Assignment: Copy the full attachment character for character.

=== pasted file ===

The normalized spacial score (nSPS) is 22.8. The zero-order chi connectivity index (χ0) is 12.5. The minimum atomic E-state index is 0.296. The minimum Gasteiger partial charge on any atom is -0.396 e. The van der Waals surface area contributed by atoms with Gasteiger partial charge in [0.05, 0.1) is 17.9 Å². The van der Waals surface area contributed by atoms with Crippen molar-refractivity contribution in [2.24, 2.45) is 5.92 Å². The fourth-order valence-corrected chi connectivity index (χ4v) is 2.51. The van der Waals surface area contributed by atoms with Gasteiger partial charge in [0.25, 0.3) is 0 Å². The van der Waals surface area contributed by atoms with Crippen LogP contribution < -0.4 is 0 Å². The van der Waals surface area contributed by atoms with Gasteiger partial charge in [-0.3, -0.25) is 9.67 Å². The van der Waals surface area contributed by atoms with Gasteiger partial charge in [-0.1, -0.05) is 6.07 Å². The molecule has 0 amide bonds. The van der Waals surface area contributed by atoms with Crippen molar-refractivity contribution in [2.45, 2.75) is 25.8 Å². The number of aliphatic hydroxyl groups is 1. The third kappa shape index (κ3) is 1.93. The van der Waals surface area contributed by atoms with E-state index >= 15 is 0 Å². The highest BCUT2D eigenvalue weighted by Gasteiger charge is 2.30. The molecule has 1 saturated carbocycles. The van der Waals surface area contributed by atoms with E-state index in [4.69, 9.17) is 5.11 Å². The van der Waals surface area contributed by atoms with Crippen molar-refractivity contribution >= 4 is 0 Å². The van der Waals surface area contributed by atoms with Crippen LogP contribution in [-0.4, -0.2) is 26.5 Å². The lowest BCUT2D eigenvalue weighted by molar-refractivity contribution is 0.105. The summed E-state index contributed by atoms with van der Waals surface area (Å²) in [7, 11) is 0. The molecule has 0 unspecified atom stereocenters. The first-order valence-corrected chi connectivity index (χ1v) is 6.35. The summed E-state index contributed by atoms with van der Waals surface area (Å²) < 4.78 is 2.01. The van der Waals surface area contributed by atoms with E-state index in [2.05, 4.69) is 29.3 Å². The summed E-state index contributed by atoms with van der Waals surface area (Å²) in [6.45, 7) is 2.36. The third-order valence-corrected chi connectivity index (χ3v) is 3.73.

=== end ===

The normalized spacial score (nSPS) is 22.8. The zero-order chi connectivity index (χ0) is 12.5. The minimum atomic E-state index is 0.296. The minimum Gasteiger partial charge on any atom is -0.396 e. The van der Waals surface area contributed by atoms with Gasteiger partial charge in [0.05, 0.1) is 17.9 Å². The van der Waals surface area contributed by atoms with Crippen molar-refractivity contribution in [2.24, 2.45) is 5.92 Å². The fourth-order valence-corrected chi connectivity index (χ4v) is 2.51. The van der Waals surface area contributed by atoms with Gasteiger partial charge in [0.25, 0.3) is 0 Å². The van der Waals surface area contributed by atoms with Crippen LogP contribution < -0.4 is 0 Å². The van der Waals surface area contributed by atoms with Gasteiger partial charge in [-0.3, -0.25) is 9.67 Å². The van der Waals surface area contributed by atoms with Gasteiger partial charge in [-0.1, -0.05) is 6.07 Å². The molecule has 0 amide bonds. The van der Waals surface area contributed by atoms with Crippen molar-refractivity contribution in [2.45, 2.75) is 25.8 Å². The number of aliphatic hydroxyl groups is 1. The third kappa shape index (κ3) is 1.93. The van der Waals surface area contributed by atoms with E-state index >= 15 is 0 Å². The highest BCUT2D eigenvalue weighted by Gasteiger charge is 2.30. The molecule has 1 saturated carbocycles. The van der Waals surface area contributed by atoms with E-state index in [4.69, 9.17) is 5.11 Å². The van der Waals surface area contributed by atoms with Crippen molar-refractivity contribution >= 4 is 0 Å². The van der Waals surface area contributed by atoms with Crippen LogP contribution in [-0.4, -0.2) is 26.5 Å². The lowest BCUT2D eigenvalue weighted by molar-refractivity contribution is 0.105. The summed E-state index contributed by atoms with van der Waals surface area (Å²) in [7, 11) is 0. The molecule has 0 unspecified atom stereocenters. The first-order valence-corrected chi connectivity index (χ1v) is 6.35. The summed E-state index contributed by atoms with van der Waals surface area (Å²) < 4.78 is 2.01. The van der Waals surface area contributed by atoms with E-state index in [2.05, 4.69) is 29.3 Å². The summed E-state index contributed by atoms with van der Waals surface area (Å²) in [6.45, 7) is 2.36. The third-order valence-corrected chi connectivity index (χ3v) is 3.73.